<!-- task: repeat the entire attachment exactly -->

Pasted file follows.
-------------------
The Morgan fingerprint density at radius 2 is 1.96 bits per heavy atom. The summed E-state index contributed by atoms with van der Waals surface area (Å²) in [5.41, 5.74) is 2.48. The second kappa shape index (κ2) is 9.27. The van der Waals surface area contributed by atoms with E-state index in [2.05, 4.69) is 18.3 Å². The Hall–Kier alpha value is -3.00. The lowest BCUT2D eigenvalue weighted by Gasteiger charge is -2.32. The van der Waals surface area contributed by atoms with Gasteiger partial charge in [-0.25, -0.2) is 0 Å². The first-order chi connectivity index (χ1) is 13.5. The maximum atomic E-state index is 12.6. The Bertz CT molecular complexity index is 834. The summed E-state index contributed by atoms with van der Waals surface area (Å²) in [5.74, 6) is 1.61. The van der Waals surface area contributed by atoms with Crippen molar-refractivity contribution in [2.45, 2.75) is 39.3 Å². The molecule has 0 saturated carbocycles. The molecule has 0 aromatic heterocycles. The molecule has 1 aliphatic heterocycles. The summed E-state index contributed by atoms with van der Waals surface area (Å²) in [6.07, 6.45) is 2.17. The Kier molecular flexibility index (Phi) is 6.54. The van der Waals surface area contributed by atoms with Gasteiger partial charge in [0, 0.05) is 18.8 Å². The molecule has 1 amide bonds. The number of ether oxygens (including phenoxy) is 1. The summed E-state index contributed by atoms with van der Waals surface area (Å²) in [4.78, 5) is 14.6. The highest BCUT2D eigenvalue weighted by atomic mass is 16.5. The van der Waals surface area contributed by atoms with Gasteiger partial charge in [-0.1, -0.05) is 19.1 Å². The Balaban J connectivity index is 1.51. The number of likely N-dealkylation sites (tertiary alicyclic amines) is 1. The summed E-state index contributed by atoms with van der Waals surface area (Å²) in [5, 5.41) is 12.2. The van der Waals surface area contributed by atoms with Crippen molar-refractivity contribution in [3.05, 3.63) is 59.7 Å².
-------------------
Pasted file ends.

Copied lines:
The Morgan fingerprint density at radius 2 is 1.96 bits per heavy atom. The summed E-state index contributed by atoms with van der Waals surface area (Å²) in [5.41, 5.74) is 2.48. The second kappa shape index (κ2) is 9.27. The van der Waals surface area contributed by atoms with E-state index in [2.05, 4.69) is 18.3 Å². The Hall–Kier alpha value is -3.00. The lowest BCUT2D eigenvalue weighted by Gasteiger charge is -2.32. The van der Waals surface area contributed by atoms with Gasteiger partial charge in [-0.25, -0.2) is 0 Å². The first-order chi connectivity index (χ1) is 13.5. The maximum atomic E-state index is 12.6. The Bertz CT molecular complexity index is 834. The summed E-state index contributed by atoms with van der Waals surface area (Å²) in [5.74, 6) is 1.61. The van der Waals surface area contributed by atoms with Crippen molar-refractivity contribution in [2.45, 2.75) is 39.3 Å². The molecule has 0 saturated carbocycles. The molecule has 0 aromatic heterocycles. The molecule has 1 aliphatic heterocycles. The summed E-state index contributed by atoms with van der Waals surface area (Å²) in [6.07, 6.45) is 2.17. The Kier molecular flexibility index (Phi) is 6.54. The van der Waals surface area contributed by atoms with Gasteiger partial charge in [0, 0.05) is 18.8 Å². The molecule has 1 amide bonds. The number of ether oxygens (including phenoxy) is 1. The summed E-state index contributed by atoms with van der Waals surface area (Å²) in [4.78, 5) is 14.6. The highest BCUT2D eigenvalue weighted by atomic mass is 16.5. The van der Waals surface area contributed by atoms with Gasteiger partial charge in [-0.1, -0.05) is 19.1 Å². The Balaban J connectivity index is 1.51. The number of likely N-dealkylation sites (tertiary alicyclic amines) is 1. The summed E-state index contributed by atoms with van der Waals surface area (Å²) in [5, 5.41) is 12.2. The van der Waals surface area contributed by atoms with Crippen molar-refractivity contribution in [3.05, 3.63) is 59.7 Å².